Compact Numerical Quadrature Formulas for Singular and Hypersingular Integrals and Integral EquationsMonday, August 20, 2012 - 14:00 , Location: Skiles 005 , Prof. Avram Sidi , Technion - Israel Institute of Technology , email@example.com , Organizer: Haomin Zhou
Wednesday, June 13, 2012 - 11:00 , Location: Skiles 255 , Minh Ha-Quang , Italian Institute of Technology , Organizer: Sung Ha Kang
Slow Feature Analysis (SFA) is a method for extracting slowly varying features from input signals. In this talk, we generalize SFA to vector-valued functions of multivariables and apply it to the problem of blind source separation, in particular image separation. When the sources are correlated, we apply the following technique called decorrelation filtering: use a linear filter to decorrelate the sources and their derivatives, then apply the separating matrix obtained on the filtered sources to the original sources. We show that if the filtered sources are perfectly separated by this matrix, then so are the original sources.We show how to numerically obtain such a decorrelation filter by solving a nonlinear optimization problem. This technique can also be applied to other linear separation methods, whose output signals are uncorrelated, such as ICA.This is joint work with Laurenz Wiskott (Proceedings of the 13th IEEE International Conference in Computer Vision, ICCV 2011, Barcelona, Spain).
Friday, May 18, 2012 - 14:05 , Location: 006 Skiles , Ke Chen , University of Liverpool , Organizer: Haomin Zhou
Both segmentation and registration are important image processing tasks in a number of real life applications. While there exist powerful and effective models,many scientific challenges remain open. In this talk, I shall first present some image segmentation work of modelsand algorithms in two and three dimensions, followed by some recent works of selective segmentationThen I introduce some new work on multimodality image registration modelling.Numerical experiments will demonstrate the advantages of our new models and algorithms over existing results. Collaborators related to this work include Noor Badshah (Peshawar, Pakistan), Jian-ping Zhang and Bo Yu (Dalian, China),Lavdie Rada (Liverpool), C Brito (Mexico) and N Chumchob (Thailand).
Monday, April 23, 2012 - 14:00 , Location: Skiles 006 , Fangxu Jing , GT Math , Organizer:
We analyze two-link (or three-link) 2D snake like locomotions and discuss the optimization of the motion. The snake is modeled as two (or three) identical links connected via hinge joints and the relative angles between the links are prescribed as periodic actuation functions. An essential feature of the locomotion is the anisotropy of friction coefficients. The dynamics of the snake is analyzed numerically, as well as analytically for small amplitude actuations of the relative angles. Cost of locomotion is defined as the ratio between distance traveled by the snake and the energy expenditure within one period. Optimal conditions of the highest efficiency in terms of the friction coefficients and the actuations are discussed for the model.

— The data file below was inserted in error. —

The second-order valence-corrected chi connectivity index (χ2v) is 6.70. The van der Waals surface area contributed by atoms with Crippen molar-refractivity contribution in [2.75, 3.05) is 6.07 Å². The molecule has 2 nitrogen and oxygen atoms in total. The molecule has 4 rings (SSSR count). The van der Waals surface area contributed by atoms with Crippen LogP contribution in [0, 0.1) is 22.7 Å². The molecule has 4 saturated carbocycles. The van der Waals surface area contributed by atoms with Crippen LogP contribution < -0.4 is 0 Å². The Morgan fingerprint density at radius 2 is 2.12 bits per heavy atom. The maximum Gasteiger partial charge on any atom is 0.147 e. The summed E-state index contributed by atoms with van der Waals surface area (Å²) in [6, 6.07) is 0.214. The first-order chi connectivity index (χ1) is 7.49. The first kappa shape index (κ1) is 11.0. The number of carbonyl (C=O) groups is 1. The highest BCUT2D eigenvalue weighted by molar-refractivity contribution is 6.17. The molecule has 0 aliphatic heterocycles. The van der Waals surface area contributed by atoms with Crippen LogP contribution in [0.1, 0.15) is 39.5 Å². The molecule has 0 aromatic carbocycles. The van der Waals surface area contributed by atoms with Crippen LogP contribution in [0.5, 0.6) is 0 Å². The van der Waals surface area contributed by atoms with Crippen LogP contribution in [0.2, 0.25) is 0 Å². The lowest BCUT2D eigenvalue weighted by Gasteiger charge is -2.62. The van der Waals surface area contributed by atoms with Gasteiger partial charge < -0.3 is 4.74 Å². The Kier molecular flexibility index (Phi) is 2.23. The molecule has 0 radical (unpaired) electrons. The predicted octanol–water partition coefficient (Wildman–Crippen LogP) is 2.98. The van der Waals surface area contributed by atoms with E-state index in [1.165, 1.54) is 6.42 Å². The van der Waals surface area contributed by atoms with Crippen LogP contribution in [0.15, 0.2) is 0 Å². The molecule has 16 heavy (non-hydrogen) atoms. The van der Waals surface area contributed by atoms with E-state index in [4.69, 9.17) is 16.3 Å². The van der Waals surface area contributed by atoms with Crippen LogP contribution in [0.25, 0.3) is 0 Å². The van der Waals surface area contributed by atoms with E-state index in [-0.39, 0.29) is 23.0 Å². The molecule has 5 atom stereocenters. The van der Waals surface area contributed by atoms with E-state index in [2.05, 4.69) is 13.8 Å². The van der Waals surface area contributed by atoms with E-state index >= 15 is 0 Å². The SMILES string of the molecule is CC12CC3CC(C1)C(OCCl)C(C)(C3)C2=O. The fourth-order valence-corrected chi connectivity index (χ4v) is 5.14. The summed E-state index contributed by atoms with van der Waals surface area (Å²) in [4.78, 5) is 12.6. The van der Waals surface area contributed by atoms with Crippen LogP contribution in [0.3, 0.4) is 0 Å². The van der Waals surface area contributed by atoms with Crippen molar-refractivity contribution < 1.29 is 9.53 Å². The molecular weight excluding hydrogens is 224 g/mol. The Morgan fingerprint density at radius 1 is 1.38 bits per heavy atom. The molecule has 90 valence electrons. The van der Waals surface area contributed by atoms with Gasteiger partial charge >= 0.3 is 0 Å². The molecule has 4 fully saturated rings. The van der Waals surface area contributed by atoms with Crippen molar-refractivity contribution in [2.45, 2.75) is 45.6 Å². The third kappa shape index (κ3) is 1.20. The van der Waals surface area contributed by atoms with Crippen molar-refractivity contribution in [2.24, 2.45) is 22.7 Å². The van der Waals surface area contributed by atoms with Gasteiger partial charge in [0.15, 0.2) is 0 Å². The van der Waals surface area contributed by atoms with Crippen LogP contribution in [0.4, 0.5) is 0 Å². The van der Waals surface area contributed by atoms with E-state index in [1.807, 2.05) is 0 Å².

Monday, April 16, 2012 - 14:00 , Location: Skiles 006 , Margaret Cheney , Rensselaer Polytechnic Institute , Organizer: Haomin Zhou
Radar imaging is a technology that has been developed, verysuccessfully, within the engineering community during the last 50years. Radar systems on satellites now make beautiful images ofregions of our earth and of other planets such as Venus. One of thekey components of this impressive technology is mathematics, and manyof the open problems are mathematical ones.This lecture will explain, from first principles, some of the basicsof radar and the mathematics involved in producing high-resolutionradar images.
Monday, April 9, 2012 - 14:00 , Location: Skiles 006 , Xiaolin Wang , GT Math , Organizer:
The Glezer lab at Georgia Tech has found that vorticity can improve heat transfer efficiency in electronic hardware. Vortices are able to enhance the forced convection in the boundary layer and fully mix the heated fluid with cooler core flow. Some recent experiments showed the possibility of using a vibrated reed to produce vortices in heat sinks. In this work, we simulate both the fluid and the heat transfer process in a 3-dimensional plate fin heat sink. We propose a simplified model by considering flow and temperature in a 2-D channel, and extend the model to the third dimension using a 1-D heat fin model. We simulate periodically steady-state solutions. We show that the total heat flux transferred from the plate to the fluid can be improved with vortices given the same input power. A possible optimal solution for the largest heat transfer efficiency is proposed for the physical parameters of a real computer heat sink. We discuss the effect of the important parameters such as Reynolds number and thermal conductivities.